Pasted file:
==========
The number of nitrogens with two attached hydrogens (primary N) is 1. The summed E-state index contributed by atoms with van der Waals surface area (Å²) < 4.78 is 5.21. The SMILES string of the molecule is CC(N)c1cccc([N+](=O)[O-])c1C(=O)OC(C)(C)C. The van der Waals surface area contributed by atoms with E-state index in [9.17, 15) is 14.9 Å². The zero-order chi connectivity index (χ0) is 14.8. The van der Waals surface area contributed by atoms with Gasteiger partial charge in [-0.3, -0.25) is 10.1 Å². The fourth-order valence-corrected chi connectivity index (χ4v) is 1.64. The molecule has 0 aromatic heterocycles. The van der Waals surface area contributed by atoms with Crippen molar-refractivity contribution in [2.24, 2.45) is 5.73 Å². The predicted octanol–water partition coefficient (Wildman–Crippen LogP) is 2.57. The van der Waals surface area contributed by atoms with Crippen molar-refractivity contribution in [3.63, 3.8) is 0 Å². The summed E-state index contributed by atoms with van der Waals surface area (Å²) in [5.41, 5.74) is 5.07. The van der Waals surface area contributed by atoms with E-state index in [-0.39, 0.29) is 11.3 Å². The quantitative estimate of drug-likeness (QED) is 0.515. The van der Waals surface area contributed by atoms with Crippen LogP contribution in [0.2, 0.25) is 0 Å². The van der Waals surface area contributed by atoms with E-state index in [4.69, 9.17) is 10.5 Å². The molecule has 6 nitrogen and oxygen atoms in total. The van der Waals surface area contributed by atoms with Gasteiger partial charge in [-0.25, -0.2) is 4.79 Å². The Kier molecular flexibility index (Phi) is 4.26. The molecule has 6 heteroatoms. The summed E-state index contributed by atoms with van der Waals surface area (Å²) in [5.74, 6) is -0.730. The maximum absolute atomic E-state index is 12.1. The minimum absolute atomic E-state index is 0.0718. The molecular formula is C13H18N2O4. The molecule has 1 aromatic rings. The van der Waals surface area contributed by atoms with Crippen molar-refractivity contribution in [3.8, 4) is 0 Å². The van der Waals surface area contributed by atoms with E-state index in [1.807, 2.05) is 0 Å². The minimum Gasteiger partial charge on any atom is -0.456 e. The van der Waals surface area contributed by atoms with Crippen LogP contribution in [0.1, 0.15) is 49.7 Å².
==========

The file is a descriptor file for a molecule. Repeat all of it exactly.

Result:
The number of nitrogens with two attached hydrogens (primary N) is 1. The summed E-state index contributed by atoms with van der Waals surface area (Å²) < 4.78 is 5.21. The SMILES string of the molecule is CC(N)c1cccc([N+](=O)[O-])c1C(=O)OC(C)(C)C. The van der Waals surface area contributed by atoms with E-state index in [9.17, 15) is 14.9 Å². The zero-order chi connectivity index (χ0) is 14.8. The van der Waals surface area contributed by atoms with Gasteiger partial charge in [-0.3, -0.25) is 10.1 Å². The fourth-order valence-corrected chi connectivity index (χ4v) is 1.64. The molecule has 0 aromatic heterocycles. The van der Waals surface area contributed by atoms with Crippen molar-refractivity contribution in [2.24, 2.45) is 5.73 Å². The predicted octanol–water partition coefficient (Wildman–Crippen LogP) is 2.57. The van der Waals surface area contributed by atoms with Crippen molar-refractivity contribution in [3.63, 3.8) is 0 Å². The summed E-state index contributed by atoms with van der Waals surface area (Å²) in [5.41, 5.74) is 5.07. The van der Waals surface area contributed by atoms with E-state index in [-0.39, 0.29) is 11.3 Å². The quantitative estimate of drug-likeness (QED) is 0.515. The van der Waals surface area contributed by atoms with Crippen LogP contribution in [0.2, 0.25) is 0 Å². The van der Waals surface area contributed by atoms with E-state index in [4.69, 9.17) is 10.5 Å². The molecule has 6 nitrogen and oxygen atoms in total. The van der Waals surface area contributed by atoms with Gasteiger partial charge in [-0.25, -0.2) is 4.79 Å². The Kier molecular flexibility index (Phi) is 4.26. The molecule has 6 heteroatoms. The summed E-state index contributed by atoms with van der Waals surface area (Å²) in [5.74, 6) is -0.730. The maximum absolute atomic E-state index is 12.1. The minimum absolute atomic E-state index is 0.0718. The molecular formula is C13H18N2O4. The molecule has 1 aromatic rings. The van der Waals surface area contributed by atoms with Crippen molar-refractivity contribution in [3.8, 4) is 0 Å². The van der Waals surface area contributed by atoms with E-state index in [1.807, 2.05) is 0 Å². The minimum Gasteiger partial charge on any atom is -0.456 e. The van der Waals surface area contributed by atoms with Crippen LogP contribution in [0.1, 0.15) is 49.7 Å².